Thursday, 12 May 2016

Gallery of Botanical Paintings

Borlotti bean composition.  This was the first composition I attempted drawing a bean that I had grown in my garden. I remember struggling so hard with the leaves, which had very definite veins, yet were quite transparent. It adorns my kitchen now.

I painted the poppy botanical composition after a course at West Dean, learning about the botanical detail of plants.  It was good to do the dissections and look at the minute detail of all parts of the plant.  .

I just love orchids and they present such a challenge with their delicacy and intricate construction. I just painted the flower but I now know that to be botanically correct, I should have included the leaves and the growing habit of the plant. 

 Another plant I grew;  this painting was purchased by a friend at my first Macmillan fundraising event.  I think I now have a better repertoire of colours in my palette for capturing these brilliant hues.

I was fascinated by the pattern and detail in these seedheads found on a walk in the locality.
(still available)
I painted this at a workshop looking at Spring plants;  the challenge was to see the various colours that exist in an apparently white flower.
(still available)

I have these delicate little Tomasini crocus spreading through my front border.  I donated this small painting to a local charity shop.

This too is from my garden;  it is a hellebore called Queen of the Night.  It was purchased by a lady who lives locally when she very kindly helped me with a fundraising event for Macmillan.

This is another painting started at a workshop with the theme of summer roses.  I have subsequently painted several roses.  They are extremely challenging with the complex petal arrangements and the colours which, although sometimes rich, also have a sense of transparency and delicacy. This painting was exhibited at a local community store on their Art Wall.  Sometime later a query was forwarded from someone who had seen a photo of it on a Facebook page.  They purchased it despite never having seen the 'real thing' and were very pleased.
This was also used as a design for a silk shading project for my Certificate in Traditional Hand Embroidery at the Royal School of Needlework, which has gained several accolades (see embroidery blog ). 

This is a sweet pea I grew in my garden.  For some reason this painting was completed more quickly than some.  I love the bright colours.  It was purchased during 2015 Horsham Art Trail.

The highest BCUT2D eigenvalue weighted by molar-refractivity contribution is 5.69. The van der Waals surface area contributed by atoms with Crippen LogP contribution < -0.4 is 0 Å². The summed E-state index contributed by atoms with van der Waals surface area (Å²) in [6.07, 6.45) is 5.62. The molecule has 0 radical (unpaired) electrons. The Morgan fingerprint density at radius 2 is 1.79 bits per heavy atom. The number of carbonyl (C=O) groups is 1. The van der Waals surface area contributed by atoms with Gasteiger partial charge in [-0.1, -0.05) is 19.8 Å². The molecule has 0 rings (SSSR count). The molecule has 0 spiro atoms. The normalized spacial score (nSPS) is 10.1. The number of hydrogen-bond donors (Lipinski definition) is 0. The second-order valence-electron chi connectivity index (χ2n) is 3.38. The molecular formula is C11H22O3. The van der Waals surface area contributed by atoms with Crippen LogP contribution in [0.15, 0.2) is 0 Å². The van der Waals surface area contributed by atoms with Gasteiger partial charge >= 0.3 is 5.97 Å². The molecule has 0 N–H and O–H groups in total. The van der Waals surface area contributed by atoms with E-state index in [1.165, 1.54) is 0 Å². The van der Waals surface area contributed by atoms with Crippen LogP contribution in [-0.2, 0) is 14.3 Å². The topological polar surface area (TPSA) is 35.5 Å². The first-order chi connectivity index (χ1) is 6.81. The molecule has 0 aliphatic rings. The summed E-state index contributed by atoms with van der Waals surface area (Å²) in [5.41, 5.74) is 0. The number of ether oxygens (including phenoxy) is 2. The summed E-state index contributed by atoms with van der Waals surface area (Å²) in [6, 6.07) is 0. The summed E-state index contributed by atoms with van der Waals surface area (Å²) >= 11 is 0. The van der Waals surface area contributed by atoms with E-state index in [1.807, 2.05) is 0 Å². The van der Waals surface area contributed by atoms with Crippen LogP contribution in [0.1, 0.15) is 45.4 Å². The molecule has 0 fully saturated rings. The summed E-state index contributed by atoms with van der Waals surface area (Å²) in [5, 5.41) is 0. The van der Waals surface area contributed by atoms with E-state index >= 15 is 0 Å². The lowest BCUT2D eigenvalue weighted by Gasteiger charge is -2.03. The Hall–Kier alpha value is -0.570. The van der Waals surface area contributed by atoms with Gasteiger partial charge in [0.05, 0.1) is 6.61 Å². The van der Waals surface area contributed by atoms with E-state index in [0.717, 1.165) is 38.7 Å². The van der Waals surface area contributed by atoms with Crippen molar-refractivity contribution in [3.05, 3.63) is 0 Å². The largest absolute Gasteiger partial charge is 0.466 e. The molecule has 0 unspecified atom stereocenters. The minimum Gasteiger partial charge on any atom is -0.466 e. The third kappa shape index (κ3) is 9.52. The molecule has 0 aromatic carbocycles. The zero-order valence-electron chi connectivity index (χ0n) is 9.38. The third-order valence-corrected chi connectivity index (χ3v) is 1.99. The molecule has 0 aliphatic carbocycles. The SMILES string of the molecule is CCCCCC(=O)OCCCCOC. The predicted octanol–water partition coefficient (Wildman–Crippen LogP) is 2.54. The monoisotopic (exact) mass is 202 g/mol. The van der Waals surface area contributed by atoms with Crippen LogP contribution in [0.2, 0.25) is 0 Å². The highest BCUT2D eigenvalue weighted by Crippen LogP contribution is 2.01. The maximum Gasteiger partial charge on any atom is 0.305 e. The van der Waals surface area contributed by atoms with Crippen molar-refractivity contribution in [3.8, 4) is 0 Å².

An embroidered version of this can be seen in the embroidery section of this blog.

I started this leaf using a wet on wet approach.  The range of colours was fascinating.  I always find it difficult to paint the veins realistically.  This was framed with two other Autumn leaves and was eventually donated to a local charity shop.  Sometimes I need to clear my cupboards to clear my mind for new projects!

This painting offered an opportunity for a lot of practice in leaf painting! It is available as mounted painting (not framed).

Bonnet cap mushroom fascinate me, with their colours and form.  The way this sat in a leafy clump inspired the botanical composition to show the various elements.  I did one in pen, ink and wash too.

This is a French thistle, collected and drawn whilst on a painting holiday, when I was learning a totally different style. I completed the painting on my return; it was those wonderful Fibonacci patterns around the flower and seedheads that fascinated me.  A member of the family has this painting.  I painted another in a completely wet on wet, loose style.  (see Gallery of experimental work).

I have two brown/beige studies, one of an onion, for which I do not currently have an image and this Physalis.  Both have those brown papery coverings.
(Both available)

I drew this Eucalyptus whilst on holiday in Australia.  I had to collect and sketch all my information,then use to paint the composition on my return.  This was purchased during the Horsham Art Trail 2015.

I painted this double fungi, collected locally at the same time as the Bonnet Cap Mushrooms.  This now belongs to a friend.  Here I was trying to achieve a lighter touch with less dense paint.

I was asked to paint a pair of flowers for someone who had seen my work in the Southwater Art exhibition. I painted these.

The subject of this study was to paint a group of plants pollinated by the same creature. After some investigation I found this group of common plants that were pollinated by a species of butterfly.   This was purchased during the Horsham Art Trail 2015.

I have this painting on my kitchen wall;  it is of a Chilli Hot Lemon, which was growing the the West Dean greenhouses, when I went on a painting course.

This was my first entry into the Society of Floral Artists exhibition, as an Associate member.  I was thrilled when I heard hat someone had purchased it.  This too, was painted whilst on a course at West Dean.  I have used this as a design for Canvas Shading Project for my Diploma in Traditional Hand Embroidery at the Royal School of Needlework.

The pear was painted at Puck Barn near Guildford , where there is a wonderful collection of fruit trees.  It was exhibited when I was a member of Southwater Art Group.